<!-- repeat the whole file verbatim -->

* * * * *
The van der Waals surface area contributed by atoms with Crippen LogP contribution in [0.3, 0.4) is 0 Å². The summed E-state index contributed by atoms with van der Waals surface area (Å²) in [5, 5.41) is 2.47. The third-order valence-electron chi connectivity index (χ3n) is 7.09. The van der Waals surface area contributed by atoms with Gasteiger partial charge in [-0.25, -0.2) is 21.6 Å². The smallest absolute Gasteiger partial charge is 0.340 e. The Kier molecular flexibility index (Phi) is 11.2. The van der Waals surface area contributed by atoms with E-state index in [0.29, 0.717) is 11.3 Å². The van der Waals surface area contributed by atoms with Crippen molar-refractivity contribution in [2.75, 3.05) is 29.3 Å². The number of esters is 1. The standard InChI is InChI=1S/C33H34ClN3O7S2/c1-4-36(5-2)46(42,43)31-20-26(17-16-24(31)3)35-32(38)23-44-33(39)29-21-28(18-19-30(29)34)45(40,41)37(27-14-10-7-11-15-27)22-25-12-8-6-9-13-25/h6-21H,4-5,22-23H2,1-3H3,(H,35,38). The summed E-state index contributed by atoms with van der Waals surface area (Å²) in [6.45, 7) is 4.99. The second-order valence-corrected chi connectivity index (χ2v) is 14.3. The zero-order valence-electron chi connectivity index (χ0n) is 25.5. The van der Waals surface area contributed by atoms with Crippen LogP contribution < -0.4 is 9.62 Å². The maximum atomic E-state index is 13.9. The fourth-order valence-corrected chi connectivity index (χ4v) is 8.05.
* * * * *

The van der Waals surface area contributed by atoms with Crippen LogP contribution in [0.3, 0.4) is 0 Å². The summed E-state index contributed by atoms with van der Waals surface area (Å²) in [5, 5.41) is 2.47. The third-order valence-electron chi connectivity index (χ3n) is 7.09. The van der Waals surface area contributed by atoms with Gasteiger partial charge in [-0.25, -0.2) is 21.6 Å². The smallest absolute Gasteiger partial charge is 0.340 e. The Kier molecular flexibility index (Phi) is 11.2. The van der Waals surface area contributed by atoms with E-state index in [0.29, 0.717) is 11.3 Å². The van der Waals surface area contributed by atoms with Crippen molar-refractivity contribution in [2.75, 3.05) is 29.3 Å². The number of esters is 1. The standard InChI is InChI=1S/C33H34ClN3O7S2/c1-4-36(5-2)46(42,43)31-20-26(17-16-24(31)3)35-32(38)23-44-33(39)29-21-28(18-19-30(29)34)45(40,41)37(27-14-10-7-11-15-27)22-25-12-8-6-9-13-25/h6-21H,4-5,22-23H2,1-3H3,(H,35,38). The summed E-state index contributed by atoms with van der Waals surface area (Å²) in [6.45, 7) is 4.99. The second-order valence-corrected chi connectivity index (χ2v) is 14.3. The zero-order valence-electron chi connectivity index (χ0n) is 25.5. The van der Waals surface area contributed by atoms with Crippen LogP contribution < -0.4 is 9.62 Å². The maximum atomic E-state index is 13.9. The fourth-order valence-corrected chi connectivity index (χ4v) is 8.05.